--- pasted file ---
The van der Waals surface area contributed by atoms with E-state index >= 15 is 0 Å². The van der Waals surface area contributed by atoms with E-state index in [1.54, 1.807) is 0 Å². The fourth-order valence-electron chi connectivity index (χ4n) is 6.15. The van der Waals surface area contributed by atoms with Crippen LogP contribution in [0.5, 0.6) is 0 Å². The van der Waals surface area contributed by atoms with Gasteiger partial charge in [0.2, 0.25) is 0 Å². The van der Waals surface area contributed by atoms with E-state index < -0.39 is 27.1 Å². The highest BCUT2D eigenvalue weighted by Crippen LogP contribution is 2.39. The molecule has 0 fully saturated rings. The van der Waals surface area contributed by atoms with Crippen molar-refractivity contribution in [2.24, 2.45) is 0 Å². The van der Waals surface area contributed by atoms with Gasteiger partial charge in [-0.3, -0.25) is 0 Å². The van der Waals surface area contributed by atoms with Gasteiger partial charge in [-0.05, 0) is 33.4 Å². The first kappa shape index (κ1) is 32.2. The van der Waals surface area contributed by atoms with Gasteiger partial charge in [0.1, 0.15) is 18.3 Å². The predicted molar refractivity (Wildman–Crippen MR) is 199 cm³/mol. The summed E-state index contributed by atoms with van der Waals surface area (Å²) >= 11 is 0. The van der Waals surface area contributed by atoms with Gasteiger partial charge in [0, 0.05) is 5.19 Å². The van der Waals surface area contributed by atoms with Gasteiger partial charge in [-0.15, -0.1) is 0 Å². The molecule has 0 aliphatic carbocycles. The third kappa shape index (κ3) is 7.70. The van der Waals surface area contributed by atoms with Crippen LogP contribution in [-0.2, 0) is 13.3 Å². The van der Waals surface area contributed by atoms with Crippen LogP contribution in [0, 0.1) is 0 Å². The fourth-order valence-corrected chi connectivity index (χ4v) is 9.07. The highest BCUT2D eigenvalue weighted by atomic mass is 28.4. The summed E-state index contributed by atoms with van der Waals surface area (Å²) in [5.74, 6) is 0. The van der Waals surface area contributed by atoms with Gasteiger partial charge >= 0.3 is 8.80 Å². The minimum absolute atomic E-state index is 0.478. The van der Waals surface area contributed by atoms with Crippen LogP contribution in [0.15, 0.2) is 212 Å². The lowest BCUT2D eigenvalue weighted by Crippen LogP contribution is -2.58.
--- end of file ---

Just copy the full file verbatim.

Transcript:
The van der Waals surface area contributed by atoms with E-state index >= 15 is 0 Å². The van der Waals surface area contributed by atoms with E-state index in [1.54, 1.807) is 0 Å². The fourth-order valence-electron chi connectivity index (χ4n) is 6.15. The van der Waals surface area contributed by atoms with Crippen LogP contribution in [0.5, 0.6) is 0 Å². The van der Waals surface area contributed by atoms with Gasteiger partial charge in [0.2, 0.25) is 0 Å². The van der Waals surface area contributed by atoms with E-state index < -0.39 is 27.1 Å². The highest BCUT2D eigenvalue weighted by Crippen LogP contribution is 2.39. The molecule has 0 fully saturated rings. The van der Waals surface area contributed by atoms with Crippen molar-refractivity contribution in [2.24, 2.45) is 0 Å². The van der Waals surface area contributed by atoms with Gasteiger partial charge in [-0.3, -0.25) is 0 Å². The van der Waals surface area contributed by atoms with Gasteiger partial charge in [-0.05, 0) is 33.4 Å². The first kappa shape index (κ1) is 32.2. The van der Waals surface area contributed by atoms with Gasteiger partial charge in [0.1, 0.15) is 18.3 Å². The predicted molar refractivity (Wildman–Crippen MR) is 199 cm³/mol. The summed E-state index contributed by atoms with van der Waals surface area (Å²) >= 11 is 0. The van der Waals surface area contributed by atoms with Gasteiger partial charge in [0, 0.05) is 5.19 Å². The van der Waals surface area contributed by atoms with Gasteiger partial charge in [-0.15, -0.1) is 0 Å². The molecule has 0 aliphatic carbocycles. The third kappa shape index (κ3) is 7.70. The van der Waals surface area contributed by atoms with Crippen LogP contribution in [-0.2, 0) is 13.3 Å². The van der Waals surface area contributed by atoms with Crippen LogP contribution in [0, 0.1) is 0 Å². The fourth-order valence-corrected chi connectivity index (χ4v) is 9.07. The highest BCUT2D eigenvalue weighted by atomic mass is 28.4. The summed E-state index contributed by atoms with van der Waals surface area (Å²) in [5.74, 6) is 0. The van der Waals surface area contributed by atoms with Gasteiger partial charge >= 0.3 is 8.80 Å². The minimum absolute atomic E-state index is 0.478. The van der Waals surface area contributed by atoms with Crippen LogP contribution in [0.15, 0.2) is 212 Å². The lowest BCUT2D eigenvalue weighted by Crippen LogP contribution is -2.58.